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Biden administration exits talks over compensating families separated at border

NBC News previously reported that the administration had been in talks to offer separated migrant parents and children hundreds of thousands of dollars.
U.S. Border Patrol agents take a father and son from Honduras into custody near the U.S.-Mexico border on June 12, 2018, near Mission, Texas. The asylum seekers were then sent to a U.S. Customs and Border Protection processing center for possible separati
U.S. Border Patrol agents take a man and his son from Honduras into custody near the U.S.-Mexico border near Mission, Texas, on June 12, 2018. The asylum-seekers were sent to a Customs and Border Protection processing center for possible separation.John Moore / Getty Images file

WASHINGTON — The Biden administration walked away from negotiations to financially compensate families the Trump administration separated at the border, three lawyers for the families said Thursday.

"There's no explanation for not settling these cases other than the Biden administration is unwilling to use literally any political capital to help the young children deliberately abused by our government," said Lee Gelernt, the deputy director of the Immigrants' Rights Project of the American Civil Liberties Union.

Gelernt said the Biden administration "will now be in court not just defending the United States but also the individual federal officials responsible for family separation." The families had been separated at the border by the Trump administration.

NBC News has reported that the administration had been in talks to offer separated migrant parents and children hundreds of thousands of dollars per person.

The lawyers for the migrants represented them in a number of cases that have claimed that the families were harmed when they were forcibly separated.

In a statement, the Justice Department said, "While the parties have been unable to reach a global settlement agreement at this time, we remain committed to engaging with the plaintiffs and to bringing justice to the victims of this abhorrent policy."

More than 5,600 children were separated from their parents as part of the Trump administration's "zero tolerance" policy and a pilot program that preceded it. Physicians for Human Rights said the separations met the United Nations' definition of "torture," and the American Academy of Pediatrics said they amounted to "government-sanctioned child abuse." President Joe Biden, as a candidate, said the policy was "criminal" in the final 2020 presidential debate.

The Biden administration formally ended the "zero tolerance" program this year, but as of late October, more than 1,000 families were estimated to still be separated, the White House said at the time. In many cases, the parents were deported back to their home countries while their children remained in the U.S. And according to court records, more than 200 parents of separated children still have not been found.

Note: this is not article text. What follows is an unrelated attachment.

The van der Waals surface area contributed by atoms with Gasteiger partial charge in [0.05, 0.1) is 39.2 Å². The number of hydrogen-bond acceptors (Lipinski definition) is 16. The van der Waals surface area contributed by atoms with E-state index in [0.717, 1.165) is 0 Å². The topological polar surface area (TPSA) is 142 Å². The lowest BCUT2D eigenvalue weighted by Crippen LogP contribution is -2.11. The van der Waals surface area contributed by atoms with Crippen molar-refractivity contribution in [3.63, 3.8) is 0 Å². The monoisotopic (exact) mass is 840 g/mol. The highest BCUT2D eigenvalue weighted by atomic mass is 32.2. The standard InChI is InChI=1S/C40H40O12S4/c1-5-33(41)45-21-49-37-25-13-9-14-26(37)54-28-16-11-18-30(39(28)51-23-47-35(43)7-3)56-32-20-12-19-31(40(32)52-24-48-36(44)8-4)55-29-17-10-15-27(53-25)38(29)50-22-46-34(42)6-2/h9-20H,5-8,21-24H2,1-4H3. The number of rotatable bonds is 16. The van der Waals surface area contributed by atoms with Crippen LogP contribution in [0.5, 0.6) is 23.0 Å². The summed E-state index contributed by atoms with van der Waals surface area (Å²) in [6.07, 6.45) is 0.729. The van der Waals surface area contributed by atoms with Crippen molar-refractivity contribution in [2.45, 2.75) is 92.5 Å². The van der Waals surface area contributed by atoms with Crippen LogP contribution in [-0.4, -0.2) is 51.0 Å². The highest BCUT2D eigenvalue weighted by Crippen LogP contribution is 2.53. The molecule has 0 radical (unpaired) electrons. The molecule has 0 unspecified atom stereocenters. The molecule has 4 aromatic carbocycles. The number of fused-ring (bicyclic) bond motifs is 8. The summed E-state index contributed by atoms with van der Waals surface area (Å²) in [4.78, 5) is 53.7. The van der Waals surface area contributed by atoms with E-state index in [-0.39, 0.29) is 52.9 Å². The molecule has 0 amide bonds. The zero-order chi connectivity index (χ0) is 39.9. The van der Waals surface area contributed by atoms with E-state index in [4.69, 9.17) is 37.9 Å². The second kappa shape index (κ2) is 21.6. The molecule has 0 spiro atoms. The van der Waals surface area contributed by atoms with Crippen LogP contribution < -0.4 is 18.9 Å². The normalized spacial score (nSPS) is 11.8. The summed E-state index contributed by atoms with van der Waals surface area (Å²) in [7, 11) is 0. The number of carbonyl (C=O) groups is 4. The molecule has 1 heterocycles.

Two people with knowledge of the negotiations said the talks broke down after details of a proposed agreement, which the Biden administration had submitted to lawyers in writing, were leaked to The Wall Street Journal in late October.

Asked at the time about the report, which said separated people could get $450,000 apiece, Biden pushed back.

"It's not true," Biden said. "That's not going to happen."

Within days, the Justice Department rescinded its offer, said the sources with knowledge of the negotiations.

Biden later walked back his comments at a news conference, signaling support for a settlement.

"If, in fact, because of the outrageous behavior of the last administration, you were coming across the border, whether it was legal or illegal, and you lost your child — you lost your child, it's gone — you deserve some kind of compensation, no matter what the circumstance," he said. "What that will be I have no idea. I have no idea."

Diana Reiter of Arnold & Porter, one of the lawyers leading the negotiations, said that in the absence of a settlement, her clients would try to bring their cases to trial, potentially forcing the Biden administration to defend Trump administration officials responsible for the separations.

"We are profoundly disappointed that this administration has walked away from its campaign promise to provide some measure of justice to these families and instead intends to defend the horrific family separation policy in court," she said. "We look forward to proceeding with our litigation and have confidence in the judicial process."

The leak of the settlement agreement put families in danger, lawyers say, by making them targets for kidnapping and other crimes.

A source with knowledge of the negotiations said, "It's actually harmed them more."